This is often challenging for people, but the key is to write to your subscribers as though you’re friends. They’re flooded with emails all day every day, so if you can reach them on a personal level and convince them that what you sent is worth reading, your emails will be opened.

8. Create Excellent Content

Content is read after an email is opened, so you may wonder why that’s included on this list. Even if your goal is to increase the open rate, you still want your emails opened consistently in the future, and that has everything to do with what’s inside.

Think about it this way. If your subscribers take a shot on you and start opening your emails, only to find content that’s subpar or shallow, they have no incentive to open your emails again.

Keep it valuable and relevant to your audience every time, and you may find yourself with a long list of loyal subscribers who look forward to getting your emails.

9. Make it Mobile Friendly

Mobile is increasingly more popular, so it makes sense that a lot of your audience uses their smartphone to open an email. Even if your product and target audience fall outside of the demographic most likely to use mobile for email, you still can’t afford to neglect the needs of your mobile users.

Mobile-friendly formatting is the first step in this process, but there are some other things to consider about emails specifically. Smaller screens make it more difficult to see graphics and shorten subject lines, so that’s something you need to think about as you write your email.

You also want smaller images that load faster, and make sure your email looks good without them. Some systems turn images off immediately, so you may spend that time on an email that doesn’t display images anyway.

Finally, pay attention to your buttons and links. Your mobile subscribers are using a touchscreen, so small call-to-action buttons and links that are too close together will have them accidentally clicking the wrong thing or unable to click altogether.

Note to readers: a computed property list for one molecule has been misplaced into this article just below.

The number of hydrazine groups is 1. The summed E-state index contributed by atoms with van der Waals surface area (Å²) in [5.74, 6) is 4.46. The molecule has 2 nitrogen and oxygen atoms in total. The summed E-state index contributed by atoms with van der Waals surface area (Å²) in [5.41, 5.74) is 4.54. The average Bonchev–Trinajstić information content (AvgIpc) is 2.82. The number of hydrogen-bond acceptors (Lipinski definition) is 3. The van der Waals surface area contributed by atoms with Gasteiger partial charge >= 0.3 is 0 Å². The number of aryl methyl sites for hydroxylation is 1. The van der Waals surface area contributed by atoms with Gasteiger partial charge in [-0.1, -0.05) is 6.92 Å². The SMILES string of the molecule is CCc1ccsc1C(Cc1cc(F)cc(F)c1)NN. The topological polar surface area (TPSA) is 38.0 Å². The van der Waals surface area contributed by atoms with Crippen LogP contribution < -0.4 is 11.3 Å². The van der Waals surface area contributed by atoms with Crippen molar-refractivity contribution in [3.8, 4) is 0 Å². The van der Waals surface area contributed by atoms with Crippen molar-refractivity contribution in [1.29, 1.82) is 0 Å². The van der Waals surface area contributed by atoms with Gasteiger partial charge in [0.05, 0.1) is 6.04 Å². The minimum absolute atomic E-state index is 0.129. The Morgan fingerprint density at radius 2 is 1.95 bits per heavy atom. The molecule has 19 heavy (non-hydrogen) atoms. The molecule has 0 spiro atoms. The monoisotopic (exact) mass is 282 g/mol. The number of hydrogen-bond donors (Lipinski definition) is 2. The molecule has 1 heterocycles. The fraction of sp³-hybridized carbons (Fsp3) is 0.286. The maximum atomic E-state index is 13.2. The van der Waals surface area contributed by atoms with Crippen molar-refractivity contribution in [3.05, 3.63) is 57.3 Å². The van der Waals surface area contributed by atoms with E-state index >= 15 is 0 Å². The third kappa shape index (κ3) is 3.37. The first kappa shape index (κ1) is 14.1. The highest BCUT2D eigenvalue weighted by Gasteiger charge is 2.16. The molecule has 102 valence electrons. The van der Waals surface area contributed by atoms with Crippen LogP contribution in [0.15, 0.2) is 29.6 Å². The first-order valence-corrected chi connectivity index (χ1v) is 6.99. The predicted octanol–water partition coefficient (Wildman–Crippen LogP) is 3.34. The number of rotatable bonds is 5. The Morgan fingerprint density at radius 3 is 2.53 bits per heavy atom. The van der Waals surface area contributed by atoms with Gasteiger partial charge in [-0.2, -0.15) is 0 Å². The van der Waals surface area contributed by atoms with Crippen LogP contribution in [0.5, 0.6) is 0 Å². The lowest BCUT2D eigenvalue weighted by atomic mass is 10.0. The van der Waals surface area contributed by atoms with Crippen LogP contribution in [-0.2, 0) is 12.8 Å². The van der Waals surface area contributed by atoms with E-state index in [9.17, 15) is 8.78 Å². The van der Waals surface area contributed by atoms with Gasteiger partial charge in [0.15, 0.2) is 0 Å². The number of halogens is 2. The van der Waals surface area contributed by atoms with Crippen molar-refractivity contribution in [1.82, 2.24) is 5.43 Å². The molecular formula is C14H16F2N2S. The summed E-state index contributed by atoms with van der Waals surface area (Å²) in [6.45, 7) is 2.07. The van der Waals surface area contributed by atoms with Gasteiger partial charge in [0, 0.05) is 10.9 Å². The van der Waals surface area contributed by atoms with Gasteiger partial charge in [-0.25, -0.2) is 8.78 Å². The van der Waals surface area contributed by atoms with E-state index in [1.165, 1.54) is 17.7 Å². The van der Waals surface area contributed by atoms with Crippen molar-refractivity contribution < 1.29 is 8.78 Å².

Keep at It

If you’re looking for better open rates, improving in these key factors will certainly help, but it may take some time to see what works and what doesn’t. Regardless of your insights, email marketing is a little bit of an experiment, so give yourself a chance to find out what works for your brand and your audience to enjoy sustainable results.

Increase Email Open Rate With 9 Key Factors posted first on Contractor Media - Internet Marketing For Contractors

Saturday, October 13, 2018

How To Improve Customer Experience

Customers interact with brands across many touchpoints, and each makes an impact on your relationship. Ultimately, a brand must keep the big picture in mind — the total experience for the customer from the beginning of the funnel to the end — to have success in business.

There are many ways to influence the customer experience, but the best strategies come down to your particular contractor business and goals. Learn more about how to improve the customer experience and reap the rewards for your business.